Health literacy is something that can affect all of us. Read the two articles for this week, (Available in Course Reserves), and think about your past experiences.

Discussion assignment:

  • What is one time that you or someone you know has experienced a health literacy challenge? Share in the discussion board the following:
  • Briefly describe the situation, to the level of your comfort. (It is not necessary to disclose personal details, specific prescriptions or medical history, etc.) Focus on the parts of the experience that exposed health literacy issues.
  • Identify barriers in the situation that caused problems.
  • What might have been done differently to make the situation go better?

For full credit, you must make a meaningful reply to at least one other student’s post. Make sure that your response helps move the conversation along. (Have you had similar problems/experiences? How have you overcome health literacy barriers like theirs?

There are two readings, one is a link and the other one is attached as PDF. I also need a reply to the discussion post below.

“As someone who grew up translating and filling out various documents for their foreign parents, I believe I have a good understanding of the issue within health literacy. It has become extremely apparent to me that health literacy within immigrants is very limited and should therefore require extra consideration when discussing important things that relate to their health and billing. One example that I can think of to display this issue is when my immigrant grandmother was hospitalized.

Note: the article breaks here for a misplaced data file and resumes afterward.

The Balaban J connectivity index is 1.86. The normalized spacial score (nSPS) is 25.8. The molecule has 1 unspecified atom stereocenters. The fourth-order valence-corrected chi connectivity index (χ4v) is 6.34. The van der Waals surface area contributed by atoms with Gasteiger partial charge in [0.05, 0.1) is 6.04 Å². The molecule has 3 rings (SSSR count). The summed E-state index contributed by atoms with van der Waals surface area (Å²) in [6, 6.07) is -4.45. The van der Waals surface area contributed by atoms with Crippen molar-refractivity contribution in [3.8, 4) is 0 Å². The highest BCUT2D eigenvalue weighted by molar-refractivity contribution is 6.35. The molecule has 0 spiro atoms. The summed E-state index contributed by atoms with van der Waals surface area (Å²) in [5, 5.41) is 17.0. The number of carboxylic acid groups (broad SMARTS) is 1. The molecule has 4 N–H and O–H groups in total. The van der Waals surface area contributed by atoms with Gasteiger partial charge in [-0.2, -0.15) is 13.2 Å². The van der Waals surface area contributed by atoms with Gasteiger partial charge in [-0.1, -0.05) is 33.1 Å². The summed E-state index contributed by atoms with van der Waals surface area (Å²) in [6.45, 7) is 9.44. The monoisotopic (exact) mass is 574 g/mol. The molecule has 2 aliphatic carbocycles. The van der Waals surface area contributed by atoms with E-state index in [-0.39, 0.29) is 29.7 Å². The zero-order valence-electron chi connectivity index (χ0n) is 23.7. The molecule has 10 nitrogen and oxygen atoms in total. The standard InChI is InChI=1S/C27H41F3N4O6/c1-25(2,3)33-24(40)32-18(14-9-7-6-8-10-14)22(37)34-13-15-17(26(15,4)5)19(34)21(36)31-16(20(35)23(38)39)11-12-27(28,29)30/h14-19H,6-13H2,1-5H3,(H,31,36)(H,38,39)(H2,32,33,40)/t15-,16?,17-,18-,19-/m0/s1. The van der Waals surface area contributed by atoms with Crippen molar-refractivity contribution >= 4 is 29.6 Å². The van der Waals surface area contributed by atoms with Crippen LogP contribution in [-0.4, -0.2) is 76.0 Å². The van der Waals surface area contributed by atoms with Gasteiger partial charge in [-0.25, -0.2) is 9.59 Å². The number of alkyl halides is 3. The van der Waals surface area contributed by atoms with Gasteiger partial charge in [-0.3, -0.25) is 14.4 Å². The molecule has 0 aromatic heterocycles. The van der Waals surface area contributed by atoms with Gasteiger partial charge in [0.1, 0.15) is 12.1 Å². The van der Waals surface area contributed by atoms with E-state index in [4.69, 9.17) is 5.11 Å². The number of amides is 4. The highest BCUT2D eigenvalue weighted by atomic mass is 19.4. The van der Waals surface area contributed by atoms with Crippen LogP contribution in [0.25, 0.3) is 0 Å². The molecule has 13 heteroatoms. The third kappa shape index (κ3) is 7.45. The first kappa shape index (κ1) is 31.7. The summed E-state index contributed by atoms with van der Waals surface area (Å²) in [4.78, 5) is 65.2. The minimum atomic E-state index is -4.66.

To preface, my grandmother is from China and she immigrated to America about 20 years ago. For as long as I can remember, my grandmother only spoke Chinese, and in very limited English. So limited in fact, that whenever someone would speak to her in English she would just reply with “No English”. Fast forward to about a couple years ago, my grandmother fell and had incured a head injury. For the duration that she stayed in the hospital, they had offered a translating service that was able to translate what the doctors were saying to my parents and vice versa. All was well until my grandmother was transferred to a rehabilitation center. She was now at a facility that lacked a translating service and would rely on the sole Chinese nurse that would help us translate only whenever she was available. It was a pain stackingly inefficient process, and one that was hard to bear. The nurses that took care of my grandmother did not understand anything that she was saying, and you can imagine the amount of distrust and confusion that took place between my grandmother and them. Not only were language barriers prevalent, but my grandmother had also developed a neurological deficiency, similar to dementia. The problems that came after this were massive. With the language barrier, my grandmother was unable to relay anything to the nurses and with her neurological deficiency, this intensified the issue even more so. I even believe that there was an issue with stigmatism within my grandmother’s care that elevated the issue further. I just had wished that this healthcare facility prioritized its mission for health literacy and took the proper steps needed to plan my grandmother’s stay at their facility (for instance providing a translating service). All of the attributes discussed in the Ten Attributes article would have been most definitely appreciated, with proper education of quality improvement and avoidance of stigmatism.”

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